What this investor is about to do in China might seem crazy, but it’s going to work

wavesReuters/Jamal SaidiA man in front of a wave crashing into Beirut’s Corniche, a seaside promenade, as high winds sweep through Lebanon ahead of an impending storm.

“Once bitten, twice shy” does not apply to Wall Street — especially not when it comes to the Chinese stock market.

After two big crashes in June and August, investors are ready to get back in the water and swim when it comes to mainland equity markets in Shenzen and Shanghai.

“I’m going back in because their IPO market is about to restart,” said Shawn Baldwin, chairman of Chicago-based investment fund AIA Group.

He won’t be alone either.

“It’s going to be a combination of domestic investors and international investors searching for yield and ready to drive the market with volume,” he said.

And while to the outside observer, this might seem crazy, to China watchers this makes all the sense in the world. It’s all about knowing when the government has given the all clear.

Last time

This summer, China’s stock markets crashed twice after experiencing a glorious 150% rally over the previous year. A lot of small investors, who had borrowed money to play the market, were crushed. The Chinese government then went in and cleared out “malicious short sellers” and other bad actors.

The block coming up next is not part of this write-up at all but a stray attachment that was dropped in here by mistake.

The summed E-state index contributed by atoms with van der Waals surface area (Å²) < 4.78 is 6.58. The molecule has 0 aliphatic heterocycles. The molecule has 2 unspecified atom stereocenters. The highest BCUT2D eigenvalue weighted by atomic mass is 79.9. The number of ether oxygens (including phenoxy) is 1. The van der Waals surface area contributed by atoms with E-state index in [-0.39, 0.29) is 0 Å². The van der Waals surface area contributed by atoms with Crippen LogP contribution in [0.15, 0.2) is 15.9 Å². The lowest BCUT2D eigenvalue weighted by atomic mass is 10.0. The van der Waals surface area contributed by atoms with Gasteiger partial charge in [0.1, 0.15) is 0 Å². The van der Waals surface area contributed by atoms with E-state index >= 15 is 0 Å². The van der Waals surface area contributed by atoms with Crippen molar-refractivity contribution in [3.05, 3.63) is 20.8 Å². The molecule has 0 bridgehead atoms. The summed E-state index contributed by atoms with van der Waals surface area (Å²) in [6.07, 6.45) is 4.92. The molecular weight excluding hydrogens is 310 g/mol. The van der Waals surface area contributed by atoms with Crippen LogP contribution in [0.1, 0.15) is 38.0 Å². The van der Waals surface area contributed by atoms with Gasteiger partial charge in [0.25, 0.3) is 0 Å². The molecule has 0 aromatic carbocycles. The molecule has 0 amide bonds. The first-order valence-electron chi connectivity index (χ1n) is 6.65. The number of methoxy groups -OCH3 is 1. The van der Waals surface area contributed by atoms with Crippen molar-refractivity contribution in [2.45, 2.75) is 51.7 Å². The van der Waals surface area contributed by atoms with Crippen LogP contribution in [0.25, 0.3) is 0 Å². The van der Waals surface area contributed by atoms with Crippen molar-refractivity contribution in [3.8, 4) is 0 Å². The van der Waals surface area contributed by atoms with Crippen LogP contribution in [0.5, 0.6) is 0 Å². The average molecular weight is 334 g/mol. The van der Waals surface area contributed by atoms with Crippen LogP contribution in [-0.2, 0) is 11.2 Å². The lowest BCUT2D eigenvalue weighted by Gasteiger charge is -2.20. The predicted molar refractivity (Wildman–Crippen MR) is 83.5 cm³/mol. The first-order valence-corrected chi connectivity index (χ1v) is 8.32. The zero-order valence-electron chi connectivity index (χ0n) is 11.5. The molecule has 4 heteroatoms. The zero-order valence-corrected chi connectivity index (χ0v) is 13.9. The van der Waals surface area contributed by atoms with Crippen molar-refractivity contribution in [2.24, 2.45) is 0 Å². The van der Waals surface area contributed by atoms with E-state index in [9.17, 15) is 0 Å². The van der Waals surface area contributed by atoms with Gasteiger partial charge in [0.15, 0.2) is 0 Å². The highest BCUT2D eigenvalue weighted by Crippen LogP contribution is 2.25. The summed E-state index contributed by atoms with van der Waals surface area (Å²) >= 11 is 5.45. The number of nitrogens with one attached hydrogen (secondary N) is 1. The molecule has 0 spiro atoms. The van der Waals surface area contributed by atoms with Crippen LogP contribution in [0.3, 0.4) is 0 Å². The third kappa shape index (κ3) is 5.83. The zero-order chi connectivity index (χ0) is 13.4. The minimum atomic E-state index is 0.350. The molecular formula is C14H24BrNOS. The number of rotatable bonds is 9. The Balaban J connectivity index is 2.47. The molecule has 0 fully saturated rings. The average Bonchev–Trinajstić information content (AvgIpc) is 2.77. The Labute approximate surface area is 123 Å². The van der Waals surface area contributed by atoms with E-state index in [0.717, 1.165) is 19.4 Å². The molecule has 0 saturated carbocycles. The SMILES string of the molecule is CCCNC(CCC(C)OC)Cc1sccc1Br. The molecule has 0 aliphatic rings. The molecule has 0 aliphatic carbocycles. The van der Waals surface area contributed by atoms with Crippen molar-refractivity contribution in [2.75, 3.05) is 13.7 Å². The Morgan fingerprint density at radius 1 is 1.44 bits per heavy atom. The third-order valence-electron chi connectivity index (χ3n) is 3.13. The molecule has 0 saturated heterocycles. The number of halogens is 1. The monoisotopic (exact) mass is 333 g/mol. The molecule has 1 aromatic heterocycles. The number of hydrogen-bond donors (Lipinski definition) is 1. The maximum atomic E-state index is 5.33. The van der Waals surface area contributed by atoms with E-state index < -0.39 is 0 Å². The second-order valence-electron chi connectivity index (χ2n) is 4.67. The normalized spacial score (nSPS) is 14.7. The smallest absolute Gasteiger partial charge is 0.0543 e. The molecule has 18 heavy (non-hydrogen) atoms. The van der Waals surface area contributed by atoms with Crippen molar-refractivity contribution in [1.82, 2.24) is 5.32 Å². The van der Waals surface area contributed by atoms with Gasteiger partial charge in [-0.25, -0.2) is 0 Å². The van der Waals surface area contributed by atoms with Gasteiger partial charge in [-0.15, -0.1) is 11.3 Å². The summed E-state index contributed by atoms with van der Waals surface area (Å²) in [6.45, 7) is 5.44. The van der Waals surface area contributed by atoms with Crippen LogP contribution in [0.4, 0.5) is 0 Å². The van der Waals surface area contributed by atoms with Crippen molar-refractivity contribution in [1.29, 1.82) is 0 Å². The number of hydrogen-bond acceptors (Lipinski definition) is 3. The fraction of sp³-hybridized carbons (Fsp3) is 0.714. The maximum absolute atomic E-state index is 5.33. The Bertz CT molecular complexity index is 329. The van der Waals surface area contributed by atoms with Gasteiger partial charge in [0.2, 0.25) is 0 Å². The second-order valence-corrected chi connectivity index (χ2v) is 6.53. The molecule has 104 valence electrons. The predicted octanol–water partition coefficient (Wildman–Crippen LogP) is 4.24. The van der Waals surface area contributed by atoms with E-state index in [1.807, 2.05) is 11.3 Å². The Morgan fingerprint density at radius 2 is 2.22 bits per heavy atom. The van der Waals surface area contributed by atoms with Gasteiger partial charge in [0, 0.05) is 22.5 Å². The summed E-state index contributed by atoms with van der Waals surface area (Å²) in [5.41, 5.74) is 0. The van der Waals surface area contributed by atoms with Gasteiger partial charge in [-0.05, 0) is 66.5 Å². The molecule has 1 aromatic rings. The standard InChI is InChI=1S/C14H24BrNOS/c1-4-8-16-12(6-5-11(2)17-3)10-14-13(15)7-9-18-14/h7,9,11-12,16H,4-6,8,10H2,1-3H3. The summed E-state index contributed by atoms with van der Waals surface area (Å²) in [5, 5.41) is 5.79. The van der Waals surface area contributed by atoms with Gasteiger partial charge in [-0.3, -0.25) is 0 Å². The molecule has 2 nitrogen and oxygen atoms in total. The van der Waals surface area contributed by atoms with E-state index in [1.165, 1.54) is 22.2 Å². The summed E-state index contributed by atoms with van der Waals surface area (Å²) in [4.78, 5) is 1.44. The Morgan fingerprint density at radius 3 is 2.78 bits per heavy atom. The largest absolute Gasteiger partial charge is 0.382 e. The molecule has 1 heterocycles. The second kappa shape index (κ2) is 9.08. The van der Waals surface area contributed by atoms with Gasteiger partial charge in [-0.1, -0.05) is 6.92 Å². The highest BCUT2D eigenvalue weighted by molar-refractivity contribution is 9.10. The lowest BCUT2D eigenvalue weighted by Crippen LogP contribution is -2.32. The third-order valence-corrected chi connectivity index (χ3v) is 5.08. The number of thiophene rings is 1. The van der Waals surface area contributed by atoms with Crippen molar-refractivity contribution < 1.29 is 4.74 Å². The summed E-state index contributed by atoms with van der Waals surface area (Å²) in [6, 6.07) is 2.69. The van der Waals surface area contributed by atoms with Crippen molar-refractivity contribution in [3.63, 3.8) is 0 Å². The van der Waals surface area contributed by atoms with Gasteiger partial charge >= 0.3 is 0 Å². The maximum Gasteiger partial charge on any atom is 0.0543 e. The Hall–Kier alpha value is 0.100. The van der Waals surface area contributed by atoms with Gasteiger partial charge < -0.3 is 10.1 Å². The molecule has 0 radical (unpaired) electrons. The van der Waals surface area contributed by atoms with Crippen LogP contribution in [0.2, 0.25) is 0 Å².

The government’s message to the people was simple — we’re clearing up the mess, stand by. It was all over state media.

From the South China Morning Post:

In a cartoon published on Tuesday by, a state-owned digital media outlet that aims to engage with a young audience, an old Chinese woman is depicted as saying she wants to thank the government for helping to rescue the market. She also blames “foreign ghosts” for willing it to crash.

Things were quiet as the market trended lower for the rest of the year and into 2016, and then at the end of February something started to change.

the shanghai compositeYahoo FinanceOne year in the Shanghai Composite.

The signal in the noise

As Business Insider Australia’s David Scutt pointed out, at the end of February the market started to turn around. What happened was that some players in the market started shelling out cash for margin trading again.

The government officially loosened restrictions on margin trading on Monday, and the Shanghai Composite rallied above 3,000 for the first time in two months. The brokerages that make a business of providing margin loans rallied too.

And for the first time since November, margin trading grew by 2.2%. In other words, it seems like a lot of people are ready to get back in the game.

“I think China is going to have its ups and downs like any developing and growing economy,” said Baldwin, who has been investing in China since 2011. “It’s just that China is doing this on a real-time basis in the age of social media and high-frequency trading — people can react in nanoseconds. However, in the long term, I believe the trend is up.”

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